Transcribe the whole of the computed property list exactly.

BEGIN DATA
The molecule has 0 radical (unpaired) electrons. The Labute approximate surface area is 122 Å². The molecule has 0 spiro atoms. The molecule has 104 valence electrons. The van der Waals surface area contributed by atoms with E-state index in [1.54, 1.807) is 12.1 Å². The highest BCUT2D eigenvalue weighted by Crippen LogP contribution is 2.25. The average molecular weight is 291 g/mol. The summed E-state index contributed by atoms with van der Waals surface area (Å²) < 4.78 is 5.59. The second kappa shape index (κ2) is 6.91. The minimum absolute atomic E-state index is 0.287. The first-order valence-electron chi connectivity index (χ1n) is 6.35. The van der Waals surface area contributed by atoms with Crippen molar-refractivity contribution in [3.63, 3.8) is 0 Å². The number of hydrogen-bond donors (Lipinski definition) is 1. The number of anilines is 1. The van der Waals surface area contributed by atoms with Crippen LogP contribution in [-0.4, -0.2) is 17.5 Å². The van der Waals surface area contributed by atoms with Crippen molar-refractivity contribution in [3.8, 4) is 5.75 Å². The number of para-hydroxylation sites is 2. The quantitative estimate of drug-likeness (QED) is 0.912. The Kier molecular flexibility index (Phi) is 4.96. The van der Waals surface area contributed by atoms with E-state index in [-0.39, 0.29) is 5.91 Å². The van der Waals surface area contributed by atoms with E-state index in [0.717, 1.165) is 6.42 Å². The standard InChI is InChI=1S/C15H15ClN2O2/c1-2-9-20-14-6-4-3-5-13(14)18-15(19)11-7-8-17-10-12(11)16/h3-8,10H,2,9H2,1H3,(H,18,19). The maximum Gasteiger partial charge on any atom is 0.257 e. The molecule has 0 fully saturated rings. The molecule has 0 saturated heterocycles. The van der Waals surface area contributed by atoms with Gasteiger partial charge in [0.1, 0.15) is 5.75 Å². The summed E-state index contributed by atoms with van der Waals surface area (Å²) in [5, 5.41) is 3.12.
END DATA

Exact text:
The molecule has 0 radical (unpaired) electrons. The Labute approximate surface area is 122 Å². The molecule has 0 spiro atoms. The molecule has 104 valence electrons. The van der Waals surface area contributed by atoms with E-state index in [1.54, 1.807) is 12.1 Å². The highest BCUT2D eigenvalue weighted by Crippen LogP contribution is 2.25. The average molecular weight is 291 g/mol. The summed E-state index contributed by atoms with van der Waals surface area (Å²) < 4.78 is 5.59. The second kappa shape index (κ2) is 6.91. The minimum absolute atomic E-state index is 0.287. The first-order valence-electron chi connectivity index (χ1n) is 6.35. The van der Waals surface area contributed by atoms with Crippen molar-refractivity contribution in [3.63, 3.8) is 0 Å². The number of hydrogen-bond donors (Lipinski definition) is 1. The number of anilines is 1. The van der Waals surface area contributed by atoms with Crippen LogP contribution in [-0.4, -0.2) is 17.5 Å². The van der Waals surface area contributed by atoms with Crippen molar-refractivity contribution in [3.8, 4) is 5.75 Å². The number of para-hydroxylation sites is 2. The quantitative estimate of drug-likeness (QED) is 0.912. The Kier molecular flexibility index (Phi) is 4.96. The van der Waals surface area contributed by atoms with E-state index in [-0.39, 0.29) is 5.91 Å². The van der Waals surface area contributed by atoms with E-state index in [0.717, 1.165) is 6.42 Å². The standard InChI is InChI=1S/C15H15ClN2O2/c1-2-9-20-14-6-4-3-5-13(14)18-15(19)11-7-8-17-10-12(11)16/h3-8,10H,2,9H2,1H3,(H,18,19). The maximum Gasteiger partial charge on any atom is 0.257 e. The molecule has 0 fully saturated rings. The molecule has 0 saturated heterocycles. The van der Waals surface area contributed by atoms with Gasteiger partial charge in [0.1, 0.15) is 5.75 Å². The summed E-state index contributed by atoms with van der Waals surface area (Å²) in [5, 5.41) is 3.12.